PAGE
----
I’ve seen “Motel Hell” almost five times in the last two years and goodness knows I’ve tried so hard to love it. At risk of getting my horror fan boy card revoked, I sincerely do not like “Motel Hell.” Kevin Connors’ horror comedy is a silly and often dull attempt to ape “Texas Chainsaw Massacre.” I’m one who has often found much of what unfolds in “Motel Hell” absolutely dull and monotonous with the attempts at absurdity kind of forced and tedious. It’s almost like “Eaten Alive” where there’s another effort to catch lightning in a bottle that just doesn’t quite hit its mark. And I’d still rather see Tobe Hooper’s “Eaten Alive” than ever really re-watch “Motel Hell” ever again.
I know what it’s going for, and understand its cult legacy as a revered slasher and cannibal horror film, as well as a drive in title, but nothing about it has ever actually entertained me. Running the (sigh…) Motel Hello Inn, we meet owners and brother and sister Vincent and Ida, both of whom also have a side business where they sell some of the tastiest and most delectable meats around. Little does anyone know that their successful meat business is comprised of various travelers on the road. They’re snared, kidnapped, lobotomized, planted like human cabbage, murdered like cattle, and then turned in to smoked goods for tourists. Soon, though, Vincent’s brother and police officer Bruce figures out that something sinister is afoot. Meanwhile Vincent kidnaps a survivor of one his and Ida’s booby traps, and she begins to fall for Vincent, and lunacy ensues.
All in all I’ve always approached “Motel Hell” in a take it or leave it, kind of fashion, heavily leaning on an “I’d rather not watch it” mind set. There’s no inherent terror or disturbing element to the narrative. None, however, that really touched on certain chords like “Texas Chainsaw Massacre” or even “Halloween” did. There are hypnotized victims of both psychotic farmers that endure grueling deaths, and Vincent, the chainsaw wielding maniac with a pig head, but it all feels so painfully cobbled together. Especially when there’s an almost obvious comic tone forced in to the deaths of Farmer Vincent’s victims. “Motel Hell” just feels like a big spoof of a sub-genre that hadn’t even been fully realized for another eight years. I think had “Motel Hell” arrived much later, maybe it would have served as a more fitting satire than anything else.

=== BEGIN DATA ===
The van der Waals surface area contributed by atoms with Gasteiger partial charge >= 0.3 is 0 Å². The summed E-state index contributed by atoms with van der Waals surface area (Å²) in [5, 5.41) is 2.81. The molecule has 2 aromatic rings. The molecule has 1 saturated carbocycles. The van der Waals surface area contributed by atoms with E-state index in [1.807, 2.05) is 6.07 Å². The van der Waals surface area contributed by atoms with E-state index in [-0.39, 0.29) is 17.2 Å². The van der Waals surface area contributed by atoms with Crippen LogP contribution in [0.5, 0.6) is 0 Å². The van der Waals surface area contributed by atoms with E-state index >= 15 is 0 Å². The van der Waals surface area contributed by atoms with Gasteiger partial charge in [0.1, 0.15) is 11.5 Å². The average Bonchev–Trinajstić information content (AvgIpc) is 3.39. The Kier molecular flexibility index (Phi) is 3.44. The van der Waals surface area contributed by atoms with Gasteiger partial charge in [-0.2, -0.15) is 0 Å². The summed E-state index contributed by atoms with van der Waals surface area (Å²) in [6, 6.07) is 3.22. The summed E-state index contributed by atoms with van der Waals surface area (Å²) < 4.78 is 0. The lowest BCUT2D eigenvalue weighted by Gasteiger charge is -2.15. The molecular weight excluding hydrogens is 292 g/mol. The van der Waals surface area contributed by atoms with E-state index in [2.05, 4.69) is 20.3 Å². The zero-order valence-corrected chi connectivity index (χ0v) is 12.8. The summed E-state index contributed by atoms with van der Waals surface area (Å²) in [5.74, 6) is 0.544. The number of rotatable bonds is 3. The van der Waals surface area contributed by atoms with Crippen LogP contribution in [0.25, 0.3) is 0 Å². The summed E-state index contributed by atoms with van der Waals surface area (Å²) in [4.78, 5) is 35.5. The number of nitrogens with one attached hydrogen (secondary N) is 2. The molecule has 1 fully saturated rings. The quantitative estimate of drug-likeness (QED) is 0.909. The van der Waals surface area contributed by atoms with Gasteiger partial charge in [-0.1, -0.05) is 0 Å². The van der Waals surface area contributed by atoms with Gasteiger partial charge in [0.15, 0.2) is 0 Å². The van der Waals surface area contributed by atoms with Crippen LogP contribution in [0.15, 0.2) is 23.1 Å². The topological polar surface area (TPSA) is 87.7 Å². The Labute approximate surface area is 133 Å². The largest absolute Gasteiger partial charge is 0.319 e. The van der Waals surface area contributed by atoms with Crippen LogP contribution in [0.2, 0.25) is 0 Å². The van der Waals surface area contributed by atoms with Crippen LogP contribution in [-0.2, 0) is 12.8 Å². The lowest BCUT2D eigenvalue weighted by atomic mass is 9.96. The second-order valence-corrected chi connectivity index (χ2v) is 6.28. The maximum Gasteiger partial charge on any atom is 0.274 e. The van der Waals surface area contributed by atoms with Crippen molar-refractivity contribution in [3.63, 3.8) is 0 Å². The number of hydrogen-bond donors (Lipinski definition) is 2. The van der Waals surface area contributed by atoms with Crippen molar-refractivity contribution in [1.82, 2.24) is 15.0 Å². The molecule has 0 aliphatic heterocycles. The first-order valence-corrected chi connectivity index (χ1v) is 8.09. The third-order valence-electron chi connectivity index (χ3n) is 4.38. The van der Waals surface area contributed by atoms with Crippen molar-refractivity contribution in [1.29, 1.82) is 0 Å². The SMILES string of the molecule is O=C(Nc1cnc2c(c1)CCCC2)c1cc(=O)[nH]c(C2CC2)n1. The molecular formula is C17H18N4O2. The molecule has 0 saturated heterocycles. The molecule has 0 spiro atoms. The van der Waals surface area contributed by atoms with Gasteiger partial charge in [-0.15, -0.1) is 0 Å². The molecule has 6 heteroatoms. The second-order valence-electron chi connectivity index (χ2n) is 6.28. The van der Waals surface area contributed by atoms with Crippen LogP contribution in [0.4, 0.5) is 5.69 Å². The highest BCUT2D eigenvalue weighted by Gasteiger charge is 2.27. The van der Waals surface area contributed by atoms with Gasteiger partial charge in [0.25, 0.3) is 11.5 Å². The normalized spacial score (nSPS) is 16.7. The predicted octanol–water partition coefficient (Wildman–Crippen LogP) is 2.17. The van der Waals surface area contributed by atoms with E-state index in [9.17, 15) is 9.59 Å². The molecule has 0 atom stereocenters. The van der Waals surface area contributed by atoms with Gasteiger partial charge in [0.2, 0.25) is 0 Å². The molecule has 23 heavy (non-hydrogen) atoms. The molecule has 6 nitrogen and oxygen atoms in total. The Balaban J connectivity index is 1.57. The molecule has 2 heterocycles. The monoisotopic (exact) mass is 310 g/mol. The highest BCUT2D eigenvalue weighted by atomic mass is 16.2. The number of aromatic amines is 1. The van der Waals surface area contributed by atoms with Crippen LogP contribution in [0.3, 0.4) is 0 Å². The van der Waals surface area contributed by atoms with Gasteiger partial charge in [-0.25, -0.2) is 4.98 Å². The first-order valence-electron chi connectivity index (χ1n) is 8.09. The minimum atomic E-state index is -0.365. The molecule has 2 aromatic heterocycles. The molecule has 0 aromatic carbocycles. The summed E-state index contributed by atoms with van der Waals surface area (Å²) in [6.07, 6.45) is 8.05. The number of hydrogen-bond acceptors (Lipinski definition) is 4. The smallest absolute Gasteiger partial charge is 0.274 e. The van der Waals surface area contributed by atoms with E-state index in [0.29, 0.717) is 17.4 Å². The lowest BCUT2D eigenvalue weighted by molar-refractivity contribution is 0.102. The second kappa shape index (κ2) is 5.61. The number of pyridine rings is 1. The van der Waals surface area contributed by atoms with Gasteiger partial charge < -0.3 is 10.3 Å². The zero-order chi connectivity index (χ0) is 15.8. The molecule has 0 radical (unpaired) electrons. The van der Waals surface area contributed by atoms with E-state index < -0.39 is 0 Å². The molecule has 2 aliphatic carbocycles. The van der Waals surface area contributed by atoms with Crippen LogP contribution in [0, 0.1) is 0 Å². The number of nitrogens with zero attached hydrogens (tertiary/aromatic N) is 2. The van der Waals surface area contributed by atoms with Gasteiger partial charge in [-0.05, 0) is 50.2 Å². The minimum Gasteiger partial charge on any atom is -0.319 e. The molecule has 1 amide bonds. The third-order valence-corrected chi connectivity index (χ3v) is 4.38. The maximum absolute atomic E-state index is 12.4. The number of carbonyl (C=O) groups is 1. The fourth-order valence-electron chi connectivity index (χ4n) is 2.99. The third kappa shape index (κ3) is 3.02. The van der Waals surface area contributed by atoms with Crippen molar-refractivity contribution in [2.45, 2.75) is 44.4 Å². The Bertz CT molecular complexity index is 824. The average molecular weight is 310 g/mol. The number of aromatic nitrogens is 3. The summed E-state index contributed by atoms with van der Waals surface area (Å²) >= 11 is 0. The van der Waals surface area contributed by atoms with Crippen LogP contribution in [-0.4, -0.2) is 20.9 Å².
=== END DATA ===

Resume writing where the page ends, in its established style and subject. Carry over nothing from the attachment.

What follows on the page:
There are just so many more horror movies out there worthy of a restoration than “Motel Hell”; in either case, Scream Factory packs this new edition to the brim with new artwork to boot. “It Takes All Kinds: The Making of Motel Hell” is a twenty four minute compendium of interviews and is delightfully obscene. “Shooting Old School with Thomas Del Ruth” is a fifteen minute discussion with the film’s cinematographer, and “Ida, Be Thy Name: The Frightful Females of Fear” which is an eighteen minute look at Ida Vincent, and what comprises a great female horror villain.
“From Glamour to Gore: Rosann Katon Remembers Motel Hell” is an interview with one of Farmer Vincent’s victims in the movie, as well as “Another Head on the Chopping Block: An Interview with Paul Linke” which talks to the cop from the film. There’s the original “Motel Hell” trailer, and a Behind the Scenes Gallery clocking in at two and a half minutes. There’s also a Production and Movie Poster Gallery. Finally, there’s an audio commentary with Director Kevin Connor, as moderated by Dave Parker.